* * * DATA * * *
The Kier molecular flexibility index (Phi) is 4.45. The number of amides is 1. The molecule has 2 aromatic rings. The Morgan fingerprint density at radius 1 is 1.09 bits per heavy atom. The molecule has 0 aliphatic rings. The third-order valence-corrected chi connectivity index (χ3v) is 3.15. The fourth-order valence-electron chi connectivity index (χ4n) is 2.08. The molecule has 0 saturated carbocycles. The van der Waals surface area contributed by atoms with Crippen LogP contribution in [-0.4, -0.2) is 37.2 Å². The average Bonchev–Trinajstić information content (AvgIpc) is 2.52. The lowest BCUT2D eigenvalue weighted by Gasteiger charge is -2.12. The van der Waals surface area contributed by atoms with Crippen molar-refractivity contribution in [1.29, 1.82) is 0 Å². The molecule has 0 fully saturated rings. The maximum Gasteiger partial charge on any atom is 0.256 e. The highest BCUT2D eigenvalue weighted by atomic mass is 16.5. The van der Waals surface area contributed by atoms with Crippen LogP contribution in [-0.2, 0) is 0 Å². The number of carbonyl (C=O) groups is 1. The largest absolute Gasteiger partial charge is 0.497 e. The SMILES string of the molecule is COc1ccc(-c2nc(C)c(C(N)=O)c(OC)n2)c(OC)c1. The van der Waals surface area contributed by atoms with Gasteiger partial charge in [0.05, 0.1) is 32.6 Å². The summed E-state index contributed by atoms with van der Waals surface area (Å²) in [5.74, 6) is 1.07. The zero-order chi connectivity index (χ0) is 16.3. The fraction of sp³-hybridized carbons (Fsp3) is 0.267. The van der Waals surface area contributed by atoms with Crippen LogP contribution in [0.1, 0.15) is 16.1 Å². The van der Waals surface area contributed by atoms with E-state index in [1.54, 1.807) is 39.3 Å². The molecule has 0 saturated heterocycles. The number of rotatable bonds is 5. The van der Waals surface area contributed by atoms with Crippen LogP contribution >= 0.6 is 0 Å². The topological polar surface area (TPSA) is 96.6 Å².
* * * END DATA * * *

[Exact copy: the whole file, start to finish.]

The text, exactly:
The Kier molecular flexibility index (Phi) is 4.45. The number of amides is 1. The molecule has 2 aromatic rings. The Morgan fingerprint density at radius 1 is 1.09 bits per heavy atom. The molecule has 0 aliphatic rings. The third-order valence-corrected chi connectivity index (χ3v) is 3.15. The fourth-order valence-electron chi connectivity index (χ4n) is 2.08. The molecule has 0 saturated carbocycles. The van der Waals surface area contributed by atoms with Crippen LogP contribution in [-0.4, -0.2) is 37.2 Å². The average Bonchev–Trinajstić information content (AvgIpc) is 2.52. The lowest BCUT2D eigenvalue weighted by Gasteiger charge is -2.12. The van der Waals surface area contributed by atoms with Crippen molar-refractivity contribution in [1.29, 1.82) is 0 Å². The molecule has 0 fully saturated rings. The maximum Gasteiger partial charge on any atom is 0.256 e. The highest BCUT2D eigenvalue weighted by atomic mass is 16.5. The van der Waals surface area contributed by atoms with Crippen LogP contribution in [-0.2, 0) is 0 Å². The number of carbonyl (C=O) groups is 1. The largest absolute Gasteiger partial charge is 0.497 e. The SMILES string of the molecule is COc1ccc(-c2nc(C)c(C(N)=O)c(OC)n2)c(OC)c1. The van der Waals surface area contributed by atoms with Gasteiger partial charge in [0.05, 0.1) is 32.6 Å². The summed E-state index contributed by atoms with van der Waals surface area (Å²) in [5.74, 6) is 1.07. The zero-order chi connectivity index (χ0) is 16.3. The fraction of sp³-hybridized carbons (Fsp3) is 0.267. The van der Waals surface area contributed by atoms with Crippen LogP contribution in [0.1, 0.15) is 16.1 Å². The van der Waals surface area contributed by atoms with E-state index in [1.54, 1.807) is 39.3 Å². The molecule has 0 saturated heterocycles. The number of rotatable bonds is 5. The van der Waals surface area contributed by atoms with Crippen LogP contribution >= 0.6 is 0 Å². The topological polar surface area (TPSA) is 96.6 Å².